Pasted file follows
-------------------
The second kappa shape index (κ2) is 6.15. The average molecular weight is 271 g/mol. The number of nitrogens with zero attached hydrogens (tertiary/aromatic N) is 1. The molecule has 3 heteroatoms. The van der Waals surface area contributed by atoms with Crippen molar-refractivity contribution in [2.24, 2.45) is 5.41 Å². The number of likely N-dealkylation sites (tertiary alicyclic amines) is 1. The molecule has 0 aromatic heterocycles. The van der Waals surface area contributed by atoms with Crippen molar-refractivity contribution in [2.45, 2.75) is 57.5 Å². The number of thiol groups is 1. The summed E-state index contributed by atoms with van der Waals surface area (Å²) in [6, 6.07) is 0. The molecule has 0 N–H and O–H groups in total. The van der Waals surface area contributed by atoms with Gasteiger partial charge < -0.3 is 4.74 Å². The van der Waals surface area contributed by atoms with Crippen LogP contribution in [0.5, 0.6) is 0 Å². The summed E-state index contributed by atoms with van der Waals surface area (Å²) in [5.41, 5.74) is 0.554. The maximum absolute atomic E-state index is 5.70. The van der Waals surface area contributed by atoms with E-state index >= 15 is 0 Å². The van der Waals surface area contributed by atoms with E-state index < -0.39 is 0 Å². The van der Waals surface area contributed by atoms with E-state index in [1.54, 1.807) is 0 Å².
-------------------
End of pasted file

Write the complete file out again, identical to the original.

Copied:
The second kappa shape index (κ2) is 6.15. The average molecular weight is 271 g/mol. The number of nitrogens with zero attached hydrogens (tertiary/aromatic N) is 1. The molecule has 3 heteroatoms. The van der Waals surface area contributed by atoms with Crippen molar-refractivity contribution in [2.24, 2.45) is 5.41 Å². The number of likely N-dealkylation sites (tertiary alicyclic amines) is 1. The molecule has 0 aromatic heterocycles. The van der Waals surface area contributed by atoms with Crippen molar-refractivity contribution in [2.45, 2.75) is 57.5 Å². The number of thiol groups is 1. The summed E-state index contributed by atoms with van der Waals surface area (Å²) in [6, 6.07) is 0. The molecule has 0 N–H and O–H groups in total. The van der Waals surface area contributed by atoms with Gasteiger partial charge < -0.3 is 4.74 Å². The van der Waals surface area contributed by atoms with Crippen LogP contribution in [0.5, 0.6) is 0 Å². The summed E-state index contributed by atoms with van der Waals surface area (Å²) in [5.41, 5.74) is 0.554. The maximum absolute atomic E-state index is 5.70. The van der Waals surface area contributed by atoms with E-state index >= 15 is 0 Å². The van der Waals surface area contributed by atoms with E-state index < -0.39 is 0 Å². The van der Waals surface area contributed by atoms with E-state index in [1.54, 1.807) is 0 Å².